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Hope House Scholars Program

The Center sponsors humanities courses at Hope House, a residential treatment facility for recovering alcoholics and drug addicts.

The Buzz

The Center's news portal fueled by Stanford students interested in ethics.

Undergraduate Honors Program

Interdisciplinary scholars developing a sophisticated understanding of the problems of social concern.

Upcoming Events

Mon 27 Apr
3:30pm on Monday, April 27, 2015 At Assembly Room, Bechtel International Center

For the Ninth Annual Garfield Forum for Undergraduates, please join us as a panel of scholars discusses "Understandin

Thu 30 Apr
5:30pm on Thursday, April 30, 2015 At Levinthal Hall, Humanities Center

Secular Humanism is a positive position, not merely the denial of anything transcendent.  Secular Humanists face fami

Thu 21 May
6:00pm on Thursday, May 21, 2015 At Levinthal Hall, Humanities Center

The things we do today may make life worse for future generations.

Thu 28 May
5:30pm on Thursday, May 28, 2015 At History 307

Americans have long acknowledged a deep connection between evangelical religion and democracy in the early days of th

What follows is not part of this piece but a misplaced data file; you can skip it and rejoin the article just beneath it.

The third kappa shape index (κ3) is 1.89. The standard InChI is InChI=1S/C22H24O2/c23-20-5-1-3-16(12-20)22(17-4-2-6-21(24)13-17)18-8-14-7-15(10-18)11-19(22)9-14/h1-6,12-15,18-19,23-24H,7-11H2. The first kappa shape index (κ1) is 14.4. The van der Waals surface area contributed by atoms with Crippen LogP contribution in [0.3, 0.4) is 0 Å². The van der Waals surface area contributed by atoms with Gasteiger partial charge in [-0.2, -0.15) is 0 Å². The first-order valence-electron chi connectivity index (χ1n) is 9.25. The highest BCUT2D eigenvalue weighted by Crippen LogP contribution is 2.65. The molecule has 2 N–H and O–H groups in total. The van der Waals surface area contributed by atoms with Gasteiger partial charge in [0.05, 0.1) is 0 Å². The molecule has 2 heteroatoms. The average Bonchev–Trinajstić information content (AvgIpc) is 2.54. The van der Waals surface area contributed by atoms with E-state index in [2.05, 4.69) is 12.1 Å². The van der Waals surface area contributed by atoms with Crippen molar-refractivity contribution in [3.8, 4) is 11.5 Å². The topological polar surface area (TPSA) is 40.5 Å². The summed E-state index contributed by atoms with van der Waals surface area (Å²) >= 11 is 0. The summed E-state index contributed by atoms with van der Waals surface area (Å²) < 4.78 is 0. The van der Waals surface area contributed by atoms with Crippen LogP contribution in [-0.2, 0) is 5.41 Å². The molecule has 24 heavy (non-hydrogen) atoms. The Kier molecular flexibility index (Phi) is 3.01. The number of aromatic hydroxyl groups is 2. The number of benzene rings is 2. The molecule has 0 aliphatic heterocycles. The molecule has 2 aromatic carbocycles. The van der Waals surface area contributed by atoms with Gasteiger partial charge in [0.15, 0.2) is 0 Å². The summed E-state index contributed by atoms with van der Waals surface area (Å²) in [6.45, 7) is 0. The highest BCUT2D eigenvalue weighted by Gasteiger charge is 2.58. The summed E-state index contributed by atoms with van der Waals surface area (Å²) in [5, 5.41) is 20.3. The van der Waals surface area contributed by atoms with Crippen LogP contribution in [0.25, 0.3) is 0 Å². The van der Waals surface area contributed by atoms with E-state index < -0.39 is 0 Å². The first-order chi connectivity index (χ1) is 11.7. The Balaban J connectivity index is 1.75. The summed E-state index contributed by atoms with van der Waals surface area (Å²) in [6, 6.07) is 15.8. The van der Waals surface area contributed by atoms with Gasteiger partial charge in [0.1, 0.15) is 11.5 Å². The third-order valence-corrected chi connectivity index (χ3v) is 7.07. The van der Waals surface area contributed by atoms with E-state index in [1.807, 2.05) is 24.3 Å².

Welcome to Ethics in Society

The McCoy Family Center for Ethics in Society is committed to bringing ethical reflection to bear on important social problems through research, teaching, and engagement. The major problems faced by our troubled globe -- extreme poverty, environmental sustainability, and international peace and security -- are not only technological in nature, but also moral. To that end, we develop initiatives with ethical dimensions that relate to important public problems and draw on the established strengths of interdisciplinary Stanford faculty.

Learn More About the Center

Recently from The Buzz

By The Buzz Staff on April 10, 2015

Beginning in fall of 2015, Rob Reich (Associate Professor in Political Science) will begin a three-year term as Director of the McCoy Family Center for Ethics in Society.

By Salil Dudani on February 25, 2015

As part of her ongoing exploration of extreme morality, Larissa MacFarquhar profiles Dorothy Granada, a nurse who gave up almost all of her possessions and moved to Nicaragua to serve the poor.

By Lisa Herzog on January 28, 2015

In this year’s Wesson Lecture, Francis Fukuyama discussed what he sees as the central problem of U.S. American democracy at the outset of the 21st century: a combination of social polarization and a political system with too many “veto points”.